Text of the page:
For NanJan 12th, 2013 | By Ian Poulton | Category: Personal Columns
Today would have been my grandmother’s 100th birthday. This was the sermon I preached at her funeral at Huish Episcopi in February 2007:
Funeral of Geraldine Annie Bond Crossman, 16-02-07
“If only for this life we have hope in Christ,
we are to be pitied more than all men. ”
1 Corinthians 15:19
What to call a person when you talk about them at a funeral is always a problem. Looking at the names on the front of the order of service, it is strange, I don’t think I ever heard Geraldine used. To her closest contemporaries, it was always ‘Sis’; to her family it was ‘Mum’; to many it was ‘Mrs Crossman’, and for my generation, it was always ’Nan’. After 46 years of saying ‘Nan’, I don’t think I could cope with ‘Geraldine!’.
A week before Christmas, I called with Nan. Auntie Shirley showed me framed photograph they had bought of a steam train at Long Sutton and Pitney station, the railway halt most of us would have called Upton. Nan’s memories from that station are my last memories of her and perhaps the picture of a journey on a steam train can help us think about her life today.
Nan’s early journeys were journeys afar for her times. Being born in Aller in 1913, the daughter of Albert Luxton, a professional soldier and his wife, Emily Bond Woods, Nan lived for much of her earliest years with an aunt in Swanage—a beautiful place in which to form your earliest memories. Back in Aller from around the age of six to the age of thirteen, Nan’s education included time at the local convent school of from which she would recall happy days. At the age of thirteen, Nan went to live with another aunt, this time in Southampton. Work opportunities for a teenage girl in 1930 were fairly limited, but Nan would recall with fondness the work she found as a nanny to the children of Captain Daniel in Curry Rivel. Journeys in the years before Nan came to live at Pibsbury, weren’t without excitement and variety, they included a submarine trip with her brother Andrew who was serving in the Royal Navy in the 1930s. It’s hard for us, used to travelling far and wide and used to seeing everywhere and everything through television, to imagine what excitement such an experience would have brought into a country girl’s life.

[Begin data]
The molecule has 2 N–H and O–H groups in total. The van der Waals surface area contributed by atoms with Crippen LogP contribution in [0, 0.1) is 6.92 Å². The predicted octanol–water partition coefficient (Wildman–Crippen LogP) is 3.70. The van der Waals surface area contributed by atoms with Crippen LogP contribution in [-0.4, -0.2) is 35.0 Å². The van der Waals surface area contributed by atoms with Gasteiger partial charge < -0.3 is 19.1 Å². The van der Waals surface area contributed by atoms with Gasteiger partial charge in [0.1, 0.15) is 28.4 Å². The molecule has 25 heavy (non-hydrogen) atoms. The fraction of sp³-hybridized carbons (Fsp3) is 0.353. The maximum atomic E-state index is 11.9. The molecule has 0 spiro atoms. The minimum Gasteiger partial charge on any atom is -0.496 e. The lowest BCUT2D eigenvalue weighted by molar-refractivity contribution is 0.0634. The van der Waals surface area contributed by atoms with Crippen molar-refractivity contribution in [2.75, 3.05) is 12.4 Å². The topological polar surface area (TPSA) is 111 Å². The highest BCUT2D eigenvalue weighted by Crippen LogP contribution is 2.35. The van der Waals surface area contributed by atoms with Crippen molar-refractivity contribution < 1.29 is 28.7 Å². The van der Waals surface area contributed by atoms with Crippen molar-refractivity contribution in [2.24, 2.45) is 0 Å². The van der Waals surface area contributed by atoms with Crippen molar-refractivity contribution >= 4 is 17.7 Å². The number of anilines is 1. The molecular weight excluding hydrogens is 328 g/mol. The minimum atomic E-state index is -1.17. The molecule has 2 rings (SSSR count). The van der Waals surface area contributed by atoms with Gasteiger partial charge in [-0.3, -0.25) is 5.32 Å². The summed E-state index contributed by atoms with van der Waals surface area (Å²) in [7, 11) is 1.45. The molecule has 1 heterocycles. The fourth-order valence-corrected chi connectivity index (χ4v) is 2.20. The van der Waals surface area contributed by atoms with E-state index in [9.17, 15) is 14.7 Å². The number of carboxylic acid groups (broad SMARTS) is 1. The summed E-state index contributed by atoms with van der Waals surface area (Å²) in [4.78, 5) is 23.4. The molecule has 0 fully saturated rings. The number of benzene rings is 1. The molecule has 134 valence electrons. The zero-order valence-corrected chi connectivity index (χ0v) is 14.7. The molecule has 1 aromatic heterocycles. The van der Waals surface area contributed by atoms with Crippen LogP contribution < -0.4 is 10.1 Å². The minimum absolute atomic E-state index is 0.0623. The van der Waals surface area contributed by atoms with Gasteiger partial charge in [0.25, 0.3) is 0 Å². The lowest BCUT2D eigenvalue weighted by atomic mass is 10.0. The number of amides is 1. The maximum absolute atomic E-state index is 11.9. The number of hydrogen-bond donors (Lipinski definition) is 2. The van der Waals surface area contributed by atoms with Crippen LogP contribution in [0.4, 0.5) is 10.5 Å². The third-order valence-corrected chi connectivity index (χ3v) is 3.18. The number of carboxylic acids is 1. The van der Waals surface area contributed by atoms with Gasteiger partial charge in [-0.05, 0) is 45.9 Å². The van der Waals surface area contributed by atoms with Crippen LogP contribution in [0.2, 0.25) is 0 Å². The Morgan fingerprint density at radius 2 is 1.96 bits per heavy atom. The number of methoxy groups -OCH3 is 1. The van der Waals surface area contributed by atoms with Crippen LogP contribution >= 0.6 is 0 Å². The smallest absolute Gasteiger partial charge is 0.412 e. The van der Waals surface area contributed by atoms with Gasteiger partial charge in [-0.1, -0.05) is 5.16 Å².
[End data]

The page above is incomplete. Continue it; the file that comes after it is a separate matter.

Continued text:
Let’s go back to our picture of the steam train; steam trains make lovely pictures and evoke great nostalgia, in fact they were hard work. Maybe a good picture of farming life, nice to look at in a picture, not nearly so easy when it comes to the day to day reality. Nan came to the reality of farming life when she married Granddad in 1935 and came to live in Pibsbury. It was a hard life, home and food were secure, but there was nothing to spare for luxury or for frivolous expenditure. I remember Granddad talking about having a wage of 30/- a week in the 1930s; it cost 10/- to see the doctor in those days, not an appointment you would make easily. Nan was a great helpmate all through the years. Busy in the house Nan was a strict, but devoted mother. Dave talks about a stick that was bleached white, from its years of use stirring the washing, being Nan’s choice of weapon for threatening naughty children. I suppose those of us from a younger generation who were threatened with no more than the wooden spoon should count ourselves lucky. Nan worked hard on the farm, when not busy in the house. The coopy hens were a feature of her life right up until retirement years, there was the nightly task of making sure the chickens were all in before the house was closed against the fox.
Granddad and her family were always the first priority for Nan; life was not easy, there were the constant demands of the farm, but life was happy. Like the steam train that stopped at the station at Upton, Nan’s journeys through the years at Pibsbury were mostly short ones. The bicycle and the bus were big parts of her life. Women’s Guild on a Tuesday was an important engagement Nan sought never to miss. There was an order and a structure and a routine about Nan’s life that created a sense of security in her home. There was always a feeling in Nan’s house that whatever else might be going on in the world, all was safe and well here. I never remember anything untidy or out of place and woe betide Granddad if he trod on her kitchen floor with dirty boots.